When Clinton gave her victory speech in Indiana Tuesday night, there was still hope that she had scored a solid victory in the state, thereby keeping her candidacy alive. But in the wee hours, her victory shriveled to a near draw. And Clinton aides, if they slept at all, awoke to brutal judgments about her prospects, compounded by more damaging news that she had been forced to lend her campaign more than $6 million, to no avail.
"Stick a Fork in Her - She's Done," recommended the New York Post, calling Indiana a "shroud" for Clinton.
"This nomination fight is over," said Clinton man-cum-ABC Newsman George Stephanopoulos.
"We now know who the Democratic nominee is going to be," submitted NBC's Tim Russert.
"For the Clintons, this is the night the music died," proposed MSNBC's Pat Buchanan.
The Washington Post had Clinton's own aides condeding "it would be difficult."
Word spread overseas. "It would take a miracle for her to win," concluded the Times of London.
But Clinton's advisers fought back with a morning conference call full of graveyard whistling. "Another beautiful day in downtown Arlington!" began Howard Wolfson, from Clinton headquarters. Had the candidate even discussed dropping out? "No," Wolfson said.
Clinton, famously late, continued the practice today, arriving a half-hour after her scheduled start time. Before she stood on the steps of the old city hall, an aide sought to whip up enthusiasm by telling the assembled reporters that Rep. Heath Shuler had just endorsed Clinton. "I am so proud of her victory last night in Indiana," Chelsea Clinton, the warm up act, told the crowd.
Several hundred Clinton supporters cheered from the lawn and the street. A heckler waving an Obama sign shouted at the candidate: "Down With the Monarchy!" The shouting continued through Clinton's speech.
"I'm happy to be here in West Virginia and excited about next week!" she told the throng. "We were very excited about our come-from-behind victory in Indiana. We came from about eight or so points behind to win."
Clinton betrayed her changed status by skipping many of her usual barbs at Obama, trading those in for policy talk about gas prices, "cellulosic" fuels, healthcare, national service and education ("I don't believe in narrowing the curriculum").
The clock in the tower above McMurran hall struck one o'clock after Clinton finished. Minutes later she reappeared from a side door and walked between some air conditioning equipment to address the assembled reporters. She spoke as if nothing had changed Tuesday night.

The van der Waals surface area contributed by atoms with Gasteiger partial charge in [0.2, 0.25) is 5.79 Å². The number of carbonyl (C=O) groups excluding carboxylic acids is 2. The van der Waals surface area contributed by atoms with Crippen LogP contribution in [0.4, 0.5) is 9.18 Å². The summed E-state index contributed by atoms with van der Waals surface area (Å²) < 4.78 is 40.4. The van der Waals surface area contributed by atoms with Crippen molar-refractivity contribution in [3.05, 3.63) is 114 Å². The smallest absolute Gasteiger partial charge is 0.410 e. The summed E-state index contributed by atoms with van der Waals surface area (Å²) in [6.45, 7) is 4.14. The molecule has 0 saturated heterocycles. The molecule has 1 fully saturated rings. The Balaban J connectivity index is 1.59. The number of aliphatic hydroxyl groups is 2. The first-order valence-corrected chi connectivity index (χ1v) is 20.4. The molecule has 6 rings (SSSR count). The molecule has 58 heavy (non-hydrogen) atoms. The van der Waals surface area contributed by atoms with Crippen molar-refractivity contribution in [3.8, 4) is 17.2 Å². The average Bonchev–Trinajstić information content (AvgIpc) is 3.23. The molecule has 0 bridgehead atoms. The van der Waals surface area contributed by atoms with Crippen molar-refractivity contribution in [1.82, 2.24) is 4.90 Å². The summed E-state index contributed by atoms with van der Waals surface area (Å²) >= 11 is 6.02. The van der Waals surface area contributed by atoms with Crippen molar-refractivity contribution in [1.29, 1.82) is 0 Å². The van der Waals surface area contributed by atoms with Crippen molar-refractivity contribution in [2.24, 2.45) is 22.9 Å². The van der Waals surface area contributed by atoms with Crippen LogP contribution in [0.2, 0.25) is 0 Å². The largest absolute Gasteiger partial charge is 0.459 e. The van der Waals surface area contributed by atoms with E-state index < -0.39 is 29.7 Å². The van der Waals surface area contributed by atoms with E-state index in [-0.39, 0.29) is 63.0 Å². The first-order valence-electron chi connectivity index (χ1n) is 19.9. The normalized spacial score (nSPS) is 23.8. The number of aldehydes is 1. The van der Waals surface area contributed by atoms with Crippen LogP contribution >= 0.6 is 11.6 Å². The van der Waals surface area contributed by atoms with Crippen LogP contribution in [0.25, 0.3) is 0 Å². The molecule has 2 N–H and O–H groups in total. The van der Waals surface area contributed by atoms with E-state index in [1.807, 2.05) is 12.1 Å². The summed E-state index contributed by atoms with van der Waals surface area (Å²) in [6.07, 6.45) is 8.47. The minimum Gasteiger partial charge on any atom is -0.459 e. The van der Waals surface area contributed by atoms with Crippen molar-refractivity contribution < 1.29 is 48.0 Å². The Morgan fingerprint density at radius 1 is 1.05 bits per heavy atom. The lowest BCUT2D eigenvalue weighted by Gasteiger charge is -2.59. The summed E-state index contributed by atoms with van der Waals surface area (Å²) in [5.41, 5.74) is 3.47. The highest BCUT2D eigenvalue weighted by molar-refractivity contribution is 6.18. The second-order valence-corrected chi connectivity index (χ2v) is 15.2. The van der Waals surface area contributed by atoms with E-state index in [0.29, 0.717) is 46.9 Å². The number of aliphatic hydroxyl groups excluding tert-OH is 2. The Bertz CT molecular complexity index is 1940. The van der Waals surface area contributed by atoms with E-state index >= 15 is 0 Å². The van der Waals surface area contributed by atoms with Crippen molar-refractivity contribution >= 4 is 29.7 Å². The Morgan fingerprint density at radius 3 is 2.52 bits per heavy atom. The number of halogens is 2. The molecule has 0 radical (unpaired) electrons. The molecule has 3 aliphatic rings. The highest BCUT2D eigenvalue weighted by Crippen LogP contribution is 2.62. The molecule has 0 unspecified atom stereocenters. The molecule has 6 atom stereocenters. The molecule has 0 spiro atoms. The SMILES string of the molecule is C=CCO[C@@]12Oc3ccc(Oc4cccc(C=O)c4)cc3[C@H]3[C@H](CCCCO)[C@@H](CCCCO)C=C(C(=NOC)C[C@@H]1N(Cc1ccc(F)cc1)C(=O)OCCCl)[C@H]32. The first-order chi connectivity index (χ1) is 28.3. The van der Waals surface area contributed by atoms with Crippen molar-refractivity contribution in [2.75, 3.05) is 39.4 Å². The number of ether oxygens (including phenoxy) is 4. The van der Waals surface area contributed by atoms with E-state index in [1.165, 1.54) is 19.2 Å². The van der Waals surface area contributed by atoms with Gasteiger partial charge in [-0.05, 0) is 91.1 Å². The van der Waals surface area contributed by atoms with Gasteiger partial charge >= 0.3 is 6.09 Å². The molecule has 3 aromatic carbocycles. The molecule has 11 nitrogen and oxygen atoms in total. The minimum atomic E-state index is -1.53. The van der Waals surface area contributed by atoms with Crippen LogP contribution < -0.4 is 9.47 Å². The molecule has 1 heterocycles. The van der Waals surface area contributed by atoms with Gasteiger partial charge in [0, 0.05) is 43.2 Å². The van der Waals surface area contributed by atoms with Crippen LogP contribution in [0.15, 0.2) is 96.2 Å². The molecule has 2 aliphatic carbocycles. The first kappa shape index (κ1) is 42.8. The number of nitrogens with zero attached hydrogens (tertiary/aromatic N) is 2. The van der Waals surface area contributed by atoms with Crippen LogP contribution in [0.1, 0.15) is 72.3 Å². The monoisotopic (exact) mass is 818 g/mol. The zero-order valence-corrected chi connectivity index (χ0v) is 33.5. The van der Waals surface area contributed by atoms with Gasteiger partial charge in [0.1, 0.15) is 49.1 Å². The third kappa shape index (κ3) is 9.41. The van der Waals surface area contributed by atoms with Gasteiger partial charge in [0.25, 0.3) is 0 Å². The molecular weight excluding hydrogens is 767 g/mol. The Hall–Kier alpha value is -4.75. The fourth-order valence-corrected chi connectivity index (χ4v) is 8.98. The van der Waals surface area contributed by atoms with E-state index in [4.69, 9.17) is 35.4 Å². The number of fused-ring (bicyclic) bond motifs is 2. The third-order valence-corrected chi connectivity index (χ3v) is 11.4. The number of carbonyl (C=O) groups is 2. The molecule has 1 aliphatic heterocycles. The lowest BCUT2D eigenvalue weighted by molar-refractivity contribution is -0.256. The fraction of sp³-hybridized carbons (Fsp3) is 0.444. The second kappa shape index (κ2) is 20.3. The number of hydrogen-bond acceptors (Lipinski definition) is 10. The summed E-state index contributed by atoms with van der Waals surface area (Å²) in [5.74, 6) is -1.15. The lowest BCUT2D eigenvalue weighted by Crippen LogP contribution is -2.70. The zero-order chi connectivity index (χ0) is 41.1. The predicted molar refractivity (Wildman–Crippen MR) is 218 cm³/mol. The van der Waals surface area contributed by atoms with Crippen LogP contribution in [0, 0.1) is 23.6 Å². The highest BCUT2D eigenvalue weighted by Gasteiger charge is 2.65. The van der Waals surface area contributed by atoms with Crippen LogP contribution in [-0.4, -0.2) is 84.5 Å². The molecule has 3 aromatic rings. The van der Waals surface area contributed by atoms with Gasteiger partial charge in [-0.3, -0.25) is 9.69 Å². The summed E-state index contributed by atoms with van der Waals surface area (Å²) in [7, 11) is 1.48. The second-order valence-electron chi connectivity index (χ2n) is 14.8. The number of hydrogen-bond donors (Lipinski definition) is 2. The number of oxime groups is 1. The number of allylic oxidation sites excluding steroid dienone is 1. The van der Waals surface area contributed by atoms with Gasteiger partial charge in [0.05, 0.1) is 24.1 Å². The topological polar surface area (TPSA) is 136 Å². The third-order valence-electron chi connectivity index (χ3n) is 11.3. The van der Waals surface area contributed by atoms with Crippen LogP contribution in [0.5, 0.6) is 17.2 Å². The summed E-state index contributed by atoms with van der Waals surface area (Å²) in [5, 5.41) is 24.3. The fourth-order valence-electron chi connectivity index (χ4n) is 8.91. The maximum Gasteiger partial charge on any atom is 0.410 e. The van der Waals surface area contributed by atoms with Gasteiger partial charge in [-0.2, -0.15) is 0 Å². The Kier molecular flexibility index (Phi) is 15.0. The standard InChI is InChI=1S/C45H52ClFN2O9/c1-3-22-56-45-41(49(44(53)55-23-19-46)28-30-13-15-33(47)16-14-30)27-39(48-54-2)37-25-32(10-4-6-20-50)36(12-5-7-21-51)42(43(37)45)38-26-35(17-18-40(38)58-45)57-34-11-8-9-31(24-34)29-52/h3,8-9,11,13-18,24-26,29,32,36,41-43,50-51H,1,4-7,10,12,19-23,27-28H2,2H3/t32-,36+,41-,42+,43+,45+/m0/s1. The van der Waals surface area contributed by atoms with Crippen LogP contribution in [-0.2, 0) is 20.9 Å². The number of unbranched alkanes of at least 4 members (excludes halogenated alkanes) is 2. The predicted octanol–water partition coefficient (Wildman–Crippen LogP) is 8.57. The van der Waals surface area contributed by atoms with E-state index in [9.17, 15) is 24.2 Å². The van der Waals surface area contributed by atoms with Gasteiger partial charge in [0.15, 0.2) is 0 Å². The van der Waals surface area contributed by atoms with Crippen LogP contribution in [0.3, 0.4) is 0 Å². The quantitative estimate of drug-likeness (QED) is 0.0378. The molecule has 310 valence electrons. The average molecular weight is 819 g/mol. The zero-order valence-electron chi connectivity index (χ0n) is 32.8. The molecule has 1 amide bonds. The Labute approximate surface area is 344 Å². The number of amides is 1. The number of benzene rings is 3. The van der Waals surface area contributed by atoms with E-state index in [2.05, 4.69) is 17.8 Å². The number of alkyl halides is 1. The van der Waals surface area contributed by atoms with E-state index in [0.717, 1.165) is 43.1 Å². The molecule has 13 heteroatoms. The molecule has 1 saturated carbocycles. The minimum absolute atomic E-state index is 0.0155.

"It's a new day, it's a new state, it's a new election," she said cheerfully, as Chelsea stood smiling in the background. She seemed unruffled - and without irony - when she reported that "I feel really good coming off our victory in Indiana."
She said she would seek to have the Democratic Party's rules and bylaws committee this month reinstate the outlawed Florida and Michigan delegations that support her -- and "if people are not satisfied with that, they go to the credentials committee" at the convention, she threatened.
"I'm not ceding any vote now," she said. "I'm staying in this race 'til there's a nominee" who receives 2,210 delegates -- a figure that assumes inclusion of the Florida and Michigan delegations. "We will continue to contest this election and move forward."
CBS radio's Mark Knoller asked if she was putting a Democratic victory at risk. "I just don't believe that," she said. "This is a dynamic electoral environment." Venturing into the speculative, she added: "If we had the rules that the Republicans have, I'd already be the nominee."
The $6 million she loaned her campaign? "It's a sign of my commitment."
Any plausible path to victory? "We're going to work hard here in West Virginia," she said. "Then it's on to Kentucky, Oregon and the rest of the contest."
Clinton smiled and waved off any further questions. "Getting on the road again," she explained.